The High Cost of Green Energy Programs in Massachusetts

This new analysis prepared by the Beacon Hill Institute of Suffolk University shows how Massachusetts green energy policies will cost State ratepayers more than $9.8 billion over the next decade. These costs will be in addition to the market prices for energy, already among the highest in the nation, according to the authors.

Executive Summary

Massachusetts has attempted to lead the push for renewable energy and energy efficiency programs. The state currently offers over 25 unique mandates, programs and incentives to promote renewable energy and energy efficiency. Since all of these mandates, programs and incentives attempt to influence the behavior of utilities, consumers and businesses they incur costs. Massachusetts ratepayers will continue to pay for these programs through higher electricity bills.

The Beacon Hill Institute at Suffolk University (BHI) has quantified the cost of 11 of the state green energy mandates, programs and incentives. We start with the major green energy costs today. From that baseline we use legislative mandates, third‐party estimates and our own estimates to forecast how these individual costs will change over time.

We find that that the major green energy mandates, programs and incentives will cost $490 million this year, more than $985 million in 2020 and more than $9.8 billion cumulatively over the next eleven years. By 2020, the total cost of these mandates, programs and incentives will amount to over 2.6 cents per kilowatt hour (kWh) of electricity. In 2020, that amounts to $159 per year for families consuming the state average for residential electricity, $1,503 per year for an average commercial business and $14,255 per year for an average industrial company. Over the eleven years, the average household ratepayers will incur $1,582 in higher electricity prices to fund these 11 mandates, programs and incentives, the average commercial ratepayer will spend $15,559 and the average industrial ratepayer $141,255. These figures do not include the cost incurred from the state's other 14 green energy mandates, programs and incentives.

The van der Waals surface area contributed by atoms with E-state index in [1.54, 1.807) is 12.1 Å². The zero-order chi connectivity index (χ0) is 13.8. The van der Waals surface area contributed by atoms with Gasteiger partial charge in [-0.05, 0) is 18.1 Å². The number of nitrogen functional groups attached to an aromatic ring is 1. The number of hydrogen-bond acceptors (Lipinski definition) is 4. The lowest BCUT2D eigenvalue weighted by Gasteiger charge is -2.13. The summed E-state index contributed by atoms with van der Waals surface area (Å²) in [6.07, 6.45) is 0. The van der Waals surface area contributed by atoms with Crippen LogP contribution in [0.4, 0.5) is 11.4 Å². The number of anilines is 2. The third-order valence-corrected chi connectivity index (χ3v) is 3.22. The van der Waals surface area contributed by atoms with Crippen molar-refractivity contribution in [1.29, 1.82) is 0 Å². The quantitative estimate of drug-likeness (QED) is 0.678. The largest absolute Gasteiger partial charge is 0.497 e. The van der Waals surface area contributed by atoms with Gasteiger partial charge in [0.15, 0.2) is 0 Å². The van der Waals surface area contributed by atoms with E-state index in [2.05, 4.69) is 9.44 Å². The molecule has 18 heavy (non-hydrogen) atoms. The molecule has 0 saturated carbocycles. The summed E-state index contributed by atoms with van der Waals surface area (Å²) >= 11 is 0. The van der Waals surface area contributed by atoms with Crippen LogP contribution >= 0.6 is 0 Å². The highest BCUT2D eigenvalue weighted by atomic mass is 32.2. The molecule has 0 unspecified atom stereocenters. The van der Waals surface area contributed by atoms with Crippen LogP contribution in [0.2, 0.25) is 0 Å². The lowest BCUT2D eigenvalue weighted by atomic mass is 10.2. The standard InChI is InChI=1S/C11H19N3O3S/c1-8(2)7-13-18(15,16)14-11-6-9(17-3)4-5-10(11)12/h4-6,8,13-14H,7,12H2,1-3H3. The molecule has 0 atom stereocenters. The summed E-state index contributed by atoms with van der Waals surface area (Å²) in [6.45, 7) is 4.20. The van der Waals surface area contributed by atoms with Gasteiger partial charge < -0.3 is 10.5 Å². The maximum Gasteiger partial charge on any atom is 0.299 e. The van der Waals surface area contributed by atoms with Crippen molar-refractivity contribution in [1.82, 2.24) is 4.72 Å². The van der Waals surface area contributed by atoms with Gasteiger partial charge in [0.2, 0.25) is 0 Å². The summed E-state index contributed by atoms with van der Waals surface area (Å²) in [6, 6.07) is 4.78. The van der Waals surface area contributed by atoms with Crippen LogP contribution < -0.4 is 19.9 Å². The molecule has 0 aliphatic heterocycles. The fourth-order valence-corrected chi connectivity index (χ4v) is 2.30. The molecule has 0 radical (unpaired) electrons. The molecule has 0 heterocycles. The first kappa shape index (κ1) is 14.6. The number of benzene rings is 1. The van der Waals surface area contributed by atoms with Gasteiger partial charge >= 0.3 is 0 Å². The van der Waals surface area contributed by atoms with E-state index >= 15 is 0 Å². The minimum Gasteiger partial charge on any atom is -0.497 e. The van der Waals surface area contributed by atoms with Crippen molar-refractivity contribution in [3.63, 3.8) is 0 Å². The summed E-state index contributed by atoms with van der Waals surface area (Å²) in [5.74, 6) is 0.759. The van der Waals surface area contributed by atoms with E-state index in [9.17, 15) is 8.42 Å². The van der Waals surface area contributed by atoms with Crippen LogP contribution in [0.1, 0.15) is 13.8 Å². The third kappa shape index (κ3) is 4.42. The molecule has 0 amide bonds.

We choose these 11 mandates, programs and incentives because current data are readily available and quantifiable. Data is unavailable for the other 14 mandates, programs, and incentives, such as property and sales tax incentives, precluding the calculation of any reliable estimates. It is likely that the total cost of all the green energy mandates, programs and incentives in Massachusetts is significantly higher than we have found here and will continue to grow over the next decade.

In addition, we compare the number of mandates, programs and incentives and their costs, where possible, in Massachusetts with other states we identify as economic competitors. The competitor states are highly ranked in both the BHI 2009 Competitiveness Index and Massachusetts Technology Collaborative The Index of Innovation Economy, 2009. Massachusetts imposes more green energy mandates, programs and incentives than its competitors.

As noted above, our cost estimates are only a fraction of the total costs of all 25 mandates, programs and incentives. As a result, Massachusetts electricity ratepayers will face skyrocketing electricity rates in this decade due to the state's green energy mandates, programs and incentives, unless policymakers reverse course and provide relief. Businesses that are large consumers of electricity will bear the greatest burden of the higher electricity rates, which will force some to close and others to seek locations with lower electricity costs. The burden threatens the long term competitiveness of Massachusetts.

Authors: Paul Bachman, M.A, Benjamin Powell, Ph.D., David Tuerck, Ph.D., Rick Weber, B.S.

Massachusetts Green Energy10 1025 Study Final

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NOV 2 2010
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